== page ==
Meeting the needs of the trucking industry

Published 1:00 pm Saturday, February 24, 2024

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Riverland Community College in Albert Lea is helping lessen the gap in the truck-driving industry in the region through its semester-long program and other specialized training.

The program is made possible through a collaboration with several area partners that allows students to train on real-life equipment and get an inside peek at life in the industry.

The Riverland program moved to the Albert Lea campus in 2020 from Austin after big advancements to prepare for the program, including widening the curbs and roads within the campus and building a truck-driving range. There, students can learn different parking maneuvers with real lines and dimensions that they may encounter in the real world.

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According to the American Trucking Association, the nation is short 80,000 drivers nationwide — and 8,000 short in Minnesota alone, said Jonathan Rymer, who is an instructor and the director of the program.

“People for whatever reason, they don’t look at truck driving as the career of first choice,” Rymer said. “I think people have the misconception that if I drive a truck, I have to drive from here to California, and I’m never going to see my family but maybe once a month.”

While there are over-the-road truck jobs in which drivers are gone for long periods of time, the truth is nowadays 75% of people in the industry can get a job where they’re home every day, he said.

“When I started in the ’90s, you’d be lucky if you could get something regional,” said Rymer, who started driving in 1997 and then drove over-the-road for a company called KLLM out of Mississippi and with the private fleet for Dupont and ConocoPhillips before eventually delivering fire trucks. He has logged 3 million miles driving all types of vehicles and has taught the class for 13 years.

Rymer said he thinks things are only going to get more favorable for drivers in the future as the need continues to rise.

Tyler Allis, CDL navigator in the truck driving program, said the industry is at an interesting crossroads right now, where consumers don’t have patience for shipping and next-day shipping continues to get more and more popular.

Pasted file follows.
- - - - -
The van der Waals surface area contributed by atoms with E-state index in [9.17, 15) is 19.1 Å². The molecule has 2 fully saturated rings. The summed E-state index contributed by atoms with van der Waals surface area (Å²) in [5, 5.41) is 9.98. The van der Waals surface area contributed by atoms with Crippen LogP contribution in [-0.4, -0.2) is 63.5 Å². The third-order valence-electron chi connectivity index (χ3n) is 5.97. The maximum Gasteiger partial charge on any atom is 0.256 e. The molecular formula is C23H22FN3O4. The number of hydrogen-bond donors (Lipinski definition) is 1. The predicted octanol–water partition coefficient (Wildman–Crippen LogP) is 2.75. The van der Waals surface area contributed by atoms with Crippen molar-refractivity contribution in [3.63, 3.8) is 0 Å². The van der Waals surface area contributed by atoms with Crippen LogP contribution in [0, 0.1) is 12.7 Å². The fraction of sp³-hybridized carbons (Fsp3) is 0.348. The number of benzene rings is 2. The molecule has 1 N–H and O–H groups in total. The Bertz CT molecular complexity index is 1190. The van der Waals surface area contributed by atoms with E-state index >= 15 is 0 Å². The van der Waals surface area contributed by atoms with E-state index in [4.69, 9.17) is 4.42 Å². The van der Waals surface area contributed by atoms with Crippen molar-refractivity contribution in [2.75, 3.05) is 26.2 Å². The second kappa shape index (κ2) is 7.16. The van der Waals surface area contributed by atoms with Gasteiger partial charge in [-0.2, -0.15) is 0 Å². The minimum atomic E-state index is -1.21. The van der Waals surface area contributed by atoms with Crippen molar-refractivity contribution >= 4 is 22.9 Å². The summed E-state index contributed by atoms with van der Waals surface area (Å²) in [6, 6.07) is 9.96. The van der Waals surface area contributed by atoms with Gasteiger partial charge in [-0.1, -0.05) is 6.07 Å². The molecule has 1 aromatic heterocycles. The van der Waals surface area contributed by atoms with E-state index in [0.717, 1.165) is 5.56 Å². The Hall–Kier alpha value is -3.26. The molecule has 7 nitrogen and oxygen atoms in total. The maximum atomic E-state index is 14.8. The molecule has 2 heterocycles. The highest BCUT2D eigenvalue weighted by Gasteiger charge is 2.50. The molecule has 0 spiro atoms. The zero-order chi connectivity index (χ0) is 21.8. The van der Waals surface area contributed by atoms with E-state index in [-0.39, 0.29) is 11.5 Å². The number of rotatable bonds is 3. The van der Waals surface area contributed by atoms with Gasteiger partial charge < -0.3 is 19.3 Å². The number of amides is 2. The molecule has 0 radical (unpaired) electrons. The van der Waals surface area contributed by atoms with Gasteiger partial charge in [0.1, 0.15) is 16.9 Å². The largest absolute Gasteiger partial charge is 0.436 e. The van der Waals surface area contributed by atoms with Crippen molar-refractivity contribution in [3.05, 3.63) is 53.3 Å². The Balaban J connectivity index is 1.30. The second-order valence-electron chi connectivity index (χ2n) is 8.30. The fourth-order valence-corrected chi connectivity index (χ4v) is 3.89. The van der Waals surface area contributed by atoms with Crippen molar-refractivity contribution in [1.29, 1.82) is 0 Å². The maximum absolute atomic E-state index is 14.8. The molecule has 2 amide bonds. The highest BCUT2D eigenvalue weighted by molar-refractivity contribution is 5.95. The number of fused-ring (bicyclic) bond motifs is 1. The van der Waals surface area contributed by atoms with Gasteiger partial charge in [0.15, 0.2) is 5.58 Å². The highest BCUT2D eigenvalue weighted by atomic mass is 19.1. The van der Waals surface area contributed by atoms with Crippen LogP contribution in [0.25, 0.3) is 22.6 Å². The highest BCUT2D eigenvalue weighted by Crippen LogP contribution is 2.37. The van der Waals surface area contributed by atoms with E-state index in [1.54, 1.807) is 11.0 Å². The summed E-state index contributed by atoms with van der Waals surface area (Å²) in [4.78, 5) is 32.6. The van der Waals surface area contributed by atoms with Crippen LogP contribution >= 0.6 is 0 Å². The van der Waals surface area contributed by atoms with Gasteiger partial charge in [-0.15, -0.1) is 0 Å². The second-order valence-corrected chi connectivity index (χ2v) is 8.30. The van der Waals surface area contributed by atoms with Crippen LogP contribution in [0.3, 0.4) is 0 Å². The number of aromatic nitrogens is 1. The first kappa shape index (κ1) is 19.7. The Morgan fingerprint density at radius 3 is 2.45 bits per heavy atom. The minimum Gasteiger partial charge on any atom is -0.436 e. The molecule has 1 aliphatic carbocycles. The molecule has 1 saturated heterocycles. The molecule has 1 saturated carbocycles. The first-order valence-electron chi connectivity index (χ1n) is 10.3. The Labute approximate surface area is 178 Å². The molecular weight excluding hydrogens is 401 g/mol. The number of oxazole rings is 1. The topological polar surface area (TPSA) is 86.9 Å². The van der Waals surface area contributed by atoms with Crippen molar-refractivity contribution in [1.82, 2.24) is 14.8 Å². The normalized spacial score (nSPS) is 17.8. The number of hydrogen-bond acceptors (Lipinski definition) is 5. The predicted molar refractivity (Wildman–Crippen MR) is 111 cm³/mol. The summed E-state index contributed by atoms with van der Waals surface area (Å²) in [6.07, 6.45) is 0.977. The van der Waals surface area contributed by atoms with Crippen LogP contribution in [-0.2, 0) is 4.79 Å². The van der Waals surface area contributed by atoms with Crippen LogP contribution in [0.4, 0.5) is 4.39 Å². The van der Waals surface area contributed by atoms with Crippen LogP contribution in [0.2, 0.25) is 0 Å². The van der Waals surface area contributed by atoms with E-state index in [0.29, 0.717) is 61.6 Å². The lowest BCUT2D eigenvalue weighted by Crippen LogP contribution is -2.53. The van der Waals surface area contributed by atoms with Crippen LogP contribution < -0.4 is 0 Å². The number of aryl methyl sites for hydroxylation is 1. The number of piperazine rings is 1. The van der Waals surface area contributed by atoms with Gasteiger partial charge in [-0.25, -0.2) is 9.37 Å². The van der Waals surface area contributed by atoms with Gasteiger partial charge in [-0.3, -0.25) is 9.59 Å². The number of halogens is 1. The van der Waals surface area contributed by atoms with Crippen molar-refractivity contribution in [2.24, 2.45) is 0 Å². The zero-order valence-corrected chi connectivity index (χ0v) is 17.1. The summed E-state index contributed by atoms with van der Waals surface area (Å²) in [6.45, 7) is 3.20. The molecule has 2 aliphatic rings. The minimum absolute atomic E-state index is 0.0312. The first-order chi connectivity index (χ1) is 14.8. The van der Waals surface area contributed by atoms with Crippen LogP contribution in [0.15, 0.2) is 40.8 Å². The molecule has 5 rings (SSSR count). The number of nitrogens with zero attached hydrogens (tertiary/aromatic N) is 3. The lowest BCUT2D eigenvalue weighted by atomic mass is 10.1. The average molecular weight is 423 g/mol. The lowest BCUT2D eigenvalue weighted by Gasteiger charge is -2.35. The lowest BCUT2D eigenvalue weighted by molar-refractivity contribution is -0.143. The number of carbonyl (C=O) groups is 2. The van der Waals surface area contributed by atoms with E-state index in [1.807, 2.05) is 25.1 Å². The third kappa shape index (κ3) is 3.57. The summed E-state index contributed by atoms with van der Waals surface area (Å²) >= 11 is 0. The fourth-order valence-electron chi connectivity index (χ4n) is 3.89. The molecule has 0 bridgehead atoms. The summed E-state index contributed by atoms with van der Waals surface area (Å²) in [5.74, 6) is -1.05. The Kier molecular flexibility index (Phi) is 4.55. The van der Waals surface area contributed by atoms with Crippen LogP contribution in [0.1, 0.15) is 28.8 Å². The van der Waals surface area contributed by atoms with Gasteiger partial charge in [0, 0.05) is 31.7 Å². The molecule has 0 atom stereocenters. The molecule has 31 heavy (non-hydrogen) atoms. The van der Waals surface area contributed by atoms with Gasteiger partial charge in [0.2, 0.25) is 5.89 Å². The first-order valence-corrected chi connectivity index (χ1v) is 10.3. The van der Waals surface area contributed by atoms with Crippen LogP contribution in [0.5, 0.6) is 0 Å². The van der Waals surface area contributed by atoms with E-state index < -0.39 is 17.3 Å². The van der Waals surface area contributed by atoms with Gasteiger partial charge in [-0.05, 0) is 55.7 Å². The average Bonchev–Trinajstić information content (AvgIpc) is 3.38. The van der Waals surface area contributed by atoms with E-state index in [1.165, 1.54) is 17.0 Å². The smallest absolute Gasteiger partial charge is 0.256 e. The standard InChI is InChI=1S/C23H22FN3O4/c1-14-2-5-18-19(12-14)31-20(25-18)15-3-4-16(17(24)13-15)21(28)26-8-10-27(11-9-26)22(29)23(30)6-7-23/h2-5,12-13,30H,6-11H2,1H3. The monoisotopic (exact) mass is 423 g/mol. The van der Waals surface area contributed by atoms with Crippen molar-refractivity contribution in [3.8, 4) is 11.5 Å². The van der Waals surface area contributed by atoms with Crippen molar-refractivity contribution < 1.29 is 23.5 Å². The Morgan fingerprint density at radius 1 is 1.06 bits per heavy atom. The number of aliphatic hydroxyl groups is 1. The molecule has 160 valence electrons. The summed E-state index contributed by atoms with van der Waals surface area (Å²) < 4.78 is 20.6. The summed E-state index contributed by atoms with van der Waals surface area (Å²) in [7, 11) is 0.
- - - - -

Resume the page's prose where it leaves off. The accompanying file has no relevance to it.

“The freight industry can’t slow down,” said Allis, who grew up running equipment with his family on their farm, got his class A license in 2018 and worked for Norsemen’s Specialized for four years before coming to the school. “If you look at it from that point, there needs to be more over-the-road, more transportation. … It’s a very interesting industry to be in.”

Riverland’s semester-long course lasts three months. On most days, students report at 8 a.m. and start out in the classroom for a couple hours with discussions and videos, before heading outdoors to the range and working with the trucks and trailers.

Rymer said he essentially has a dispatch board that shows all of the college’s equipment and where each student is assigned.

The program has five day cabs, eight sleeper trucks, a snow plow, a cement mixer and two school buses that the students train on.

“Something that’s different with this program than what you typically see is we do train on real-world equipment,” Allis said. “We feel this is where our students are going to go work in a vehicle like that so might as well be training on it.”

That’s where the industry partners get involved. In addition to learning on the equipment from the actual partners, students get to visit the companies, and there has been a lot of success with getting drivers placed for jobs with one of the program partners.

Students, who have a commercial learner’s permit, train on both loaded and empty trailers, and also haul things for Riverland between campuses or other locations. Students cannot operate without a CDL holder in the passenger seat, and Rymer said they try to find retirees who can help for this purpose, many of whom work varying schedules.

Allis said while it’s not required, it is encouraged for students to train and test on manual transmission vehicles.

“If they train and test on a manual, they can drive anything,” he said.

They train people in trip planning and in using paper maps, as GPS systems on cell phones are often set up for cars, not semis. A segment of the class also deals with lifestyles, so students can learn more about the lifestyles they may encounter in the different areas of truck driving.

The program is one of only three credit-based semester-long programs in the state, next to programs at Minnesota State College Southeast in Winona and Alexandria Technical & Community College in Alexandria.

The number of colleges offering a similar program has decreased over the years, as programs can be expensive and need a large space. Rymer said Riverland’s industry partners have helped make the program feasible.

In addition to the three-month long training program, the college also provides condensed training for people who want to achieve certain endorsements, such as a hazardous materials endorsement, a tanker endorsement, a doubles and triple trailer endorsement, or to drive a passenger vehicle like a Coach bus or a school bus.

While they can be achieved separately, the semester-long course covers them all.

“Our hope is that all of our students who graduate from the semester-long program have all of the endorsements,” Rymer said. “We think that by getting people trained on a variety of things, they’d never have to come back to school.”

As their life changes, and they want to drive a different type of vehicle, they will already have the training needed.

The men encouraged people interested in learning more about the program to contact them. There are often financial opportunities to help pay for tuition, and several preliminary steps must be taken before they can start the class.